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Tsvetana Paraskova

Tsvetana Paraskova

Tsvetana is a writer for the U.S.-based Divergente LLC consulting firm with over a decade of experience writing for news outlets such as iNVEZZ and…

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Russia-Ukraine Gas Spat Highlights Geopolitical Divide

The latest gas dispute between Russia and Ukraine flared up just as most of Europe was gripped by Arctic cold and just before the spy poisoning scandal in which the UK accused Moscow of poisoning a former double agent in England by a military-grade nerve agent of a type developed by Russia.

Russia’s gas giant Gazprom, which delivers around one-third of Europe’s gas, uses the Ukrainian gas system as a key route for its gas supplies. While European Union institutions want to reduce European dependence on Russian gas, Russia wants to cut its dependence on the Ukrainian transit route for its supplies to the EU by building pipelines to bypass Ukraine.

Yet, according to Ukraine, Russia will need the Ukrainian route to ship gas to Europe even after 2019, when the current transit agreement expires, the chief executive of Ukraine’s national company Naftogaz, Andriy Kobolyev, told Bloomberg in an interview this week.

“Gazprom will not be able to cope without the Ukrainian gas transportation system after 2019, so they will need to sign a new contract with us,” Kobolyev told Bloomberg, noting that Russia uses gas supplies to advance its political goals.

“Russia is totally unwilling to separate gas and politics -- from their perspective it’s the same and gas plays a very important instrument in achieving a wider geopolitical agenda,” Kobolyev said.

The gas companies of Russia and Ukraine have been locked in bitter disputes for more than a decade, and the relations were further strained by the 2014 Russian annexation of Crimea. 

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At the end of February, the Stockholm arbitration court ruled in favor of Naftogaz in the payment dispute with Gazprom, ordering the Russian company to pay Naftogaz US$2.56 billion for failing to supply Ukraine with the agreed amount of natural gas over a period of several years and also for failing to pay the full transit fees for the gas it did pump in that direction. After the ruling, Naftogaz said that it expects payment. Gazprom, on the other hand, said the court decision was unfair and applied double standards, and said it would start a procedure to terminate the transit contract and the gas supply contract with Ukraine.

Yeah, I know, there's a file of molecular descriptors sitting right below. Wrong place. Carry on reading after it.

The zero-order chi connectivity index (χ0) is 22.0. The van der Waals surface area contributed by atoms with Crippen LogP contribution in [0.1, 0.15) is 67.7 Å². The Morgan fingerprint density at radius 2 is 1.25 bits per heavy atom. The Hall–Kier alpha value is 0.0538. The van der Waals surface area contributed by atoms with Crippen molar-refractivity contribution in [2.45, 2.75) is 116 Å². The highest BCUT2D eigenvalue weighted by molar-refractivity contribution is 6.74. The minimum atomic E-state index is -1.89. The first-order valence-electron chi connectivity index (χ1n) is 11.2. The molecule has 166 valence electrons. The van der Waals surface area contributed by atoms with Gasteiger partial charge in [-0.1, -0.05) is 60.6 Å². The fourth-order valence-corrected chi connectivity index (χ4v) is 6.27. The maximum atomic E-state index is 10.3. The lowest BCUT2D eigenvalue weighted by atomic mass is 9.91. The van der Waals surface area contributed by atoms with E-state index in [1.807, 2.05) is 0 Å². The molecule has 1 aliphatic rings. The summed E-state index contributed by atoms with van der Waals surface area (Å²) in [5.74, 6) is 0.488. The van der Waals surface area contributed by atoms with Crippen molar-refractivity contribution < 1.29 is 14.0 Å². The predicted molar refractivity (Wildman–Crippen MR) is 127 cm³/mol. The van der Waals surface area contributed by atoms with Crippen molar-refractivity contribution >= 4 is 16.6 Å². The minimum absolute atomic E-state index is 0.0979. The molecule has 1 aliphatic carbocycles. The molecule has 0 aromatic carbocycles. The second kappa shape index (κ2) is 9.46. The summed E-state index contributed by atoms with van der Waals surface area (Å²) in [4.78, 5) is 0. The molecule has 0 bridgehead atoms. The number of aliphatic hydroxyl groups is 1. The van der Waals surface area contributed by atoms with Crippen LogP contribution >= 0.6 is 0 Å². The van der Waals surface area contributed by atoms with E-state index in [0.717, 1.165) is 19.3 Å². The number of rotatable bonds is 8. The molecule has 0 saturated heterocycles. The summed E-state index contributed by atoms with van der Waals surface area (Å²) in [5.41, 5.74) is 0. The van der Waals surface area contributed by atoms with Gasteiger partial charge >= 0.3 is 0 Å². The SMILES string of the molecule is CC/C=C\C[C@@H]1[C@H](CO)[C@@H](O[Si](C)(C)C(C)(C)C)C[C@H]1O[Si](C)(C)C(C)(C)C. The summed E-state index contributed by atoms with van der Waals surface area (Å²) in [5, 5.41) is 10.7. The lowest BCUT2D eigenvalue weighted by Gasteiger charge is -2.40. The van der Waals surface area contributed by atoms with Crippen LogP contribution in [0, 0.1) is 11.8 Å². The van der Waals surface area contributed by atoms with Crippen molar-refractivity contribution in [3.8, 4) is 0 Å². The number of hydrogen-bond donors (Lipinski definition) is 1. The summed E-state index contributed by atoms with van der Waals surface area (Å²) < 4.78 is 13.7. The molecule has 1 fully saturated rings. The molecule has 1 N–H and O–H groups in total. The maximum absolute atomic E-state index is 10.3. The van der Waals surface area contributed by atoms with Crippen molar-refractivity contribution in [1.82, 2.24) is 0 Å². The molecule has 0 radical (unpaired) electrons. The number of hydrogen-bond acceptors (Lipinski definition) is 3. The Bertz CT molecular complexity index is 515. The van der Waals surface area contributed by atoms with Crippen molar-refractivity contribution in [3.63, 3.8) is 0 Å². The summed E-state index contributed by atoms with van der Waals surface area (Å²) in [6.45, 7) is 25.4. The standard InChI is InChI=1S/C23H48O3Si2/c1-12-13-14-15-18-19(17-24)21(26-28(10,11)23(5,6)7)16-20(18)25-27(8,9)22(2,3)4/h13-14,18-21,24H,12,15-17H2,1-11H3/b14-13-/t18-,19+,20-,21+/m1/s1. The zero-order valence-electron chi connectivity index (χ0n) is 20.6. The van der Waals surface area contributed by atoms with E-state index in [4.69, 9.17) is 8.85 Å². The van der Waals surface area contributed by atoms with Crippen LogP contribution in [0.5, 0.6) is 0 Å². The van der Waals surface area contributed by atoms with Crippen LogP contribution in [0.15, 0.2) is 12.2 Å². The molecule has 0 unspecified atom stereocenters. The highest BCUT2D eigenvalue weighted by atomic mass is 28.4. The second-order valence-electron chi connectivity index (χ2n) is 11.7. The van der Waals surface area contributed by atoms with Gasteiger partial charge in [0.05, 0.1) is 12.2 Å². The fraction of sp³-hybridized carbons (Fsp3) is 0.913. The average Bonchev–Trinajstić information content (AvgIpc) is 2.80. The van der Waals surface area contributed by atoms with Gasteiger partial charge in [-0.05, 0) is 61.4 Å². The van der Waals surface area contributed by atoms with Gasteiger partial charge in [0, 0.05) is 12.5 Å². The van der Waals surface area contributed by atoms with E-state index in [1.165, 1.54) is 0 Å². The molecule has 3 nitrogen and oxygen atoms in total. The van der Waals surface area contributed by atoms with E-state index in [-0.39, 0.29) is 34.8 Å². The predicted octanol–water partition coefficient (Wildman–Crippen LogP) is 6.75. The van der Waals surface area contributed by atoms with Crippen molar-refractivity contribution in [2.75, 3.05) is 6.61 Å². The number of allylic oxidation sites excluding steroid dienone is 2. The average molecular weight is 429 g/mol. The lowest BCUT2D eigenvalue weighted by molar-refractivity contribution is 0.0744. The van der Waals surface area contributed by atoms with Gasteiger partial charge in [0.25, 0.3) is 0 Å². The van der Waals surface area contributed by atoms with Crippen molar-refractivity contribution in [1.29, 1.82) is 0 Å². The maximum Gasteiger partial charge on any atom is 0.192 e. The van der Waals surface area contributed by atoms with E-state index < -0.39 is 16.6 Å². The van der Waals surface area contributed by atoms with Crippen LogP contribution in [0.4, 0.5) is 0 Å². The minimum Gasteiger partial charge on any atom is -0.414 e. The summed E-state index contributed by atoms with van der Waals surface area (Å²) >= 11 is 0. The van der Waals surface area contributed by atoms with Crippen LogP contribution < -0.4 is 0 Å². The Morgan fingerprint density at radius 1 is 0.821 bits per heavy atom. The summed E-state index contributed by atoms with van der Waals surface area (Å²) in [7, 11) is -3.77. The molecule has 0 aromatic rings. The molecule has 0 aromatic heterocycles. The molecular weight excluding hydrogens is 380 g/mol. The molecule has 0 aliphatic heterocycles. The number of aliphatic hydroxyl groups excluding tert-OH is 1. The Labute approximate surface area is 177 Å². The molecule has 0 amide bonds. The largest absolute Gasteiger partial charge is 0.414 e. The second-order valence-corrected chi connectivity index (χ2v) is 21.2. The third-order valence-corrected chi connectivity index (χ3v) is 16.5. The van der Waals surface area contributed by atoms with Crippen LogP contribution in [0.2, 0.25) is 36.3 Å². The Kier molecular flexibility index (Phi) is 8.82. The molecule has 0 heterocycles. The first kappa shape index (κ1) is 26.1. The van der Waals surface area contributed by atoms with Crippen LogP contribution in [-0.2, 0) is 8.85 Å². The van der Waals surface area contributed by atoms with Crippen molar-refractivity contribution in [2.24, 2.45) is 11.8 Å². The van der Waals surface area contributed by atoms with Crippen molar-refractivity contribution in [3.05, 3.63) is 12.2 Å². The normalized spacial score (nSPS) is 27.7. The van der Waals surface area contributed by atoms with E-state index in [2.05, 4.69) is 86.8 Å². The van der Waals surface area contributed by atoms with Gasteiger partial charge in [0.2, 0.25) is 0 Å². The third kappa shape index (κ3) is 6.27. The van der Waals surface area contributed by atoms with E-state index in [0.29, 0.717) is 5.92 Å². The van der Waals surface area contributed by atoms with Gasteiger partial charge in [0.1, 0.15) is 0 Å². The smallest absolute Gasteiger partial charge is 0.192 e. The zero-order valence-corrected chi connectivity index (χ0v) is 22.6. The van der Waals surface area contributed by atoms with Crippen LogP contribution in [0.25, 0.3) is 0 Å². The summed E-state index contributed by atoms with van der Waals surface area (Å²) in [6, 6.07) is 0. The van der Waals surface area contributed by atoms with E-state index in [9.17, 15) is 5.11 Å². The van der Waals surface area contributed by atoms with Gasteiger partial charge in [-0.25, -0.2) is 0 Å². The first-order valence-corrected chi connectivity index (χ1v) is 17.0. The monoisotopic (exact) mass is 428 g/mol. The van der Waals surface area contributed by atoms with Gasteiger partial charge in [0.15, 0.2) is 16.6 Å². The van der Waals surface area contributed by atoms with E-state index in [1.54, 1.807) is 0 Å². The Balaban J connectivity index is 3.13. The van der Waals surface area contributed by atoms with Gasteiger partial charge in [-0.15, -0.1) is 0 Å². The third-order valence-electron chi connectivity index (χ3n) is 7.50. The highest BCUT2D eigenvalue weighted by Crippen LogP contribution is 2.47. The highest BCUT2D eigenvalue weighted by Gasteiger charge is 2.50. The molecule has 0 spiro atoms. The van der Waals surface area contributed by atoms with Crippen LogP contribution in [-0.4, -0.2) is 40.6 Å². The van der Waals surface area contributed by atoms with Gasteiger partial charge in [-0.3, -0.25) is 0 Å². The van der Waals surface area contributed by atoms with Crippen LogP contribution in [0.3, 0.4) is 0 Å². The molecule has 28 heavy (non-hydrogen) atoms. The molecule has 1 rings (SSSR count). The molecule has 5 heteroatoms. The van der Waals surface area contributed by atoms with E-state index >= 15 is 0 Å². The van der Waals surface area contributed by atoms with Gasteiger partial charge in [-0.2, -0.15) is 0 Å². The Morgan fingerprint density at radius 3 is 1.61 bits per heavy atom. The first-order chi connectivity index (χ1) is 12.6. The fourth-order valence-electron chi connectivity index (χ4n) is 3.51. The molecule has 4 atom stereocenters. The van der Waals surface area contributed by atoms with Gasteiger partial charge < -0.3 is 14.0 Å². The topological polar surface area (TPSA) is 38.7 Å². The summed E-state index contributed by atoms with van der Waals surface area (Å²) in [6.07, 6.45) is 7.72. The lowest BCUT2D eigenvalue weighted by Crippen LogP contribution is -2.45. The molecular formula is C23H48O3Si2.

By the end of this month, Gazprom and Naftogaz will meet to discuss the differences, and the transit deal and the payment ordered by the court will be the key topics of discussion.

According to London-based consultancy Energy Aspects, Gazprom won’t be able to replace the entire Ukrainian transit volumes with other routes, even if it were to build the Nord Stream 2 offshore pipeline to Germany, so the Russian company’s plan to cancel the transit deal is possibly a negotiating tool.

“So the threat to cancel the transit contracts should be seen as gaining leverage to renegotiate a more favorable transit deal,” Energy Aspects said in a note last week, quoted by Bloomberg.   

While Russia and Ukraine are locked in the transit deal dispute, Gazprom boosted its gas supplies to Europe to record levels, taking advantage of the cold snap at the end of February and early March.

The Russian giant also wants to build the Nord Stream 2 pipeline to twin the existing Nord Stream pipeline between Russia and Germany via the Baltic Sea. This project bypasses Ukraine, but the EU—especially Poland and the Baltic states—and U.S. lawmakers oppose it, as it would further increase Europe’s dependence on Russian gas.

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Last week, a group of bipartisan U.S. Senators sent a letter to Treasury Secretary Steven Mnuchin and Deputy Secretary of State John Sullivan, urging the U.S. Administration “to utilize all of the tools at its disposal to prevent its construction.”

“Nord Stream II, which follows the route of the Nord Stream I pipeline from Russia across the Baltic Sea to Germany, will make American allies and partners in Europe more susceptible to Moscow’s coercion and malign influence. The pipeline would be a step backwards in the diversification of Europe’s energy sources, suppliers and routes,” the Senators wrote.

In Europe, the Energy Committee at the European Parliament approved on Wednesday draft amendments to the EU rules to state that all gas pipelines from third countries into the EU must comply fully with EU gas market rules on EU territory, including Nord Stream 2 that was specifically mentioned in the press release. These EU gas market rules include third-party access, transparency requirements, fair tariffs, and a proper separation of the supply chain from production to distribution of gas, while Nord Stream 2 is far from complying with those.

“Far too often, gas supply has been used as a political weapon. We cannot ‘disarm’ the impure intentions of others but we can arm ourselves with full legal clarity and consistency of existing legislation,” said Jerzy Buzek, a Polish politician Member of the European Parliament and chair of the Energy Committee.

We have yet to see how the EU will handle Nord Stream 2, because Germany—the project’s key beneficiary—is not opposed to it. But the latest Russia-Ukraine gas spat, like in all their previous disputes, is not just a bilateral dispute about transit fees.

By Tsvetana Paraskova for Oilprice.com

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